On May 19, Internet company Yahoo announced that it was purchasing the blogging service Tumblr for about $1.1 billion in cash. The acquisition could put a fresh face on the aging Internet company and provide it with a profitable revenue source—or it could turn out to be another instance of the Web pioneer overpaying for a start-up and failing to nurture it, as was the case after Yahoo bought Flickr and GeoCities.
The deal was the first major acquisition by Yahoo CEO Marissa Mayer since she took the helm of the company in mid-2012. Armed with a cash infusion of $4.3 billion from the sale of Yahoo’s stake in Chinese Internet company Alibaba, Mayer has been on a mission to make Yahoo relevant again. The company’s annual revenues have been a flat $5 billion for years, in large part due to its difficulty moving beyond personal computers to establish a strong presence on mobile devices.
Capitalizing on mutual need
Since its founding in 2007, Tumblr has raised millions from investors and spawned more than 108 million blogs. Yet the company’s founder, David Karp, has resisted placing many ads on the service. Tumblr, which was valued at $800 million in late 2011, earned only about $13 million in 2012 and struggled to raise additional funds, according to the New York Times.
Low revenues prompted Karp to open acquisition talks with technology behemoths Facebook, Microsoft, and Google. But it was Yahoo that most needed Tumblr. The blogging service has a proven track record of attracting users on mobile devices. And Yahoo plans to increase Tumblr revenues by placing new ads on the site, according to the Wall Street Journal.
Karp, who made about $250 million in the deal, reportedly was won over by Mayer’s promise to “let Tumblr be Tumblr.” He will stay on as chief executive, and Yahoo is expected to take a hands-off approach with Tumblr’s operations.
For Yahoo, the premium it paid for Tumblr comes with significant risk. Placing too many ads on Tumblr could threaten the site’s core audience, and the sizable number of adult-content blogs on Tumblr is unlikely to attract advertisers.
Unlike most acquisitions of its size, the deal was conducted with little involvement from bankers, the New York Times reports. Leading the talks for Yahoo were Mayer and Yahoo development chief Jackie Reses, with input from Chief Financial Officer Ken Goldman. Tumblr’s board retained boutique investment bank Qatalyst Partners as its adviser, but CEO Karp remained closely involved in the negotiations.
In this respect, the negotiation mirrored the last big social media acquisition, Facebook’s $1 billion takeover of photo-sharing start-up Instagram in April 2012. At the time, Instagram had only 12 employees and no revenue. Facebook founder and CEO Mark Zuckerberg personally hashed out the deal with his counterpart at Instagram, Kevin Systrom, over the course of a single weekend.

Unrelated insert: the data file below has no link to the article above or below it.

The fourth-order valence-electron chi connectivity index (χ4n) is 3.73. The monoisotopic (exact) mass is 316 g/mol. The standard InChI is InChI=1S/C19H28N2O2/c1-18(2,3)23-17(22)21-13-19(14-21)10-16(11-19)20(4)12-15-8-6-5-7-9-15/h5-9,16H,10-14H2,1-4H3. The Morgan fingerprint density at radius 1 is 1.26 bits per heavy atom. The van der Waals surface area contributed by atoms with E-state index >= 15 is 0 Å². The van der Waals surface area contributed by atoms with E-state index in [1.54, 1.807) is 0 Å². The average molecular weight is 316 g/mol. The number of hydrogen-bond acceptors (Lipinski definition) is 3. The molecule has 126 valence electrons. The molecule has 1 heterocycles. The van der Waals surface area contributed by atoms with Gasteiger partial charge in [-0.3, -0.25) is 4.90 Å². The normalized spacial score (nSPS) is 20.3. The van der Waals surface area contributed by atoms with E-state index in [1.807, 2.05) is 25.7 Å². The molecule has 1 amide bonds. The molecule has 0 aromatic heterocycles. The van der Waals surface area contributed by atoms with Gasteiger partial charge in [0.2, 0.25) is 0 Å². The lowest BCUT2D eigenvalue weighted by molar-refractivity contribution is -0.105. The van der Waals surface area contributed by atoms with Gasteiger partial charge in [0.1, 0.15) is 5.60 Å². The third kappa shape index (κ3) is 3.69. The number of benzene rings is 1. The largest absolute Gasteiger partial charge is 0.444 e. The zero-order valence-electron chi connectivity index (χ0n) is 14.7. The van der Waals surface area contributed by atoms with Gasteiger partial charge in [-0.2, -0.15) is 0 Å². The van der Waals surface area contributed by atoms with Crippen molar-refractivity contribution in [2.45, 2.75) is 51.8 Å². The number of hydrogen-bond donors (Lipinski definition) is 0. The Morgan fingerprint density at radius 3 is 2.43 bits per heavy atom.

Bankers can play three important roles as advisers in mergers and acquisitions, according to Harvard Law School and Harvard Business School professor Guhan Subramanian. First, on the seller’s side, bankers can help position the asset in the marketplace, framing its value and marketing it to the universe of potential buyers. Second, bankers may draw on considerable experience running past deals to help the principals negotiate price and other deal terms. Third, bankers often keep the principals away from potentially difficult negotiations that could sour relations during the integration stage.
Why did Mayer choose to leave bankers out of the Tumblr deal? She may have felt that she had a strong sense of Tumblr’s worth; that her negotiating skills were up to the task; or that Karp would appreciate a more direct, informal approach. She may also have been aware that third parties can complicate talks, due to the financial incentives that bankers potentially have to advocate for deals even if they don’t seem likely to create value for their client.
Only time will tell whether it was a mistake for Mayer and Reses to negotiate without outside advisers. Yet the decision does raise the question of when negotiators should hand over control to bankers, lawyers, agents, and other third parties.
When you know little about the asset at stake or the context, it makes sense to hire experts to do your negotiating for you—as long as you carefully monitor their work, align their financial incentives as closely as possible with your interests, and question their advice.
If you find yourself resisting the idea of entrusting your deal to experienced third parties, you must seriously consider the possibility that you are overconfident in your ability to both negotiate the best deal possible and know when to walk away from one that is subpar.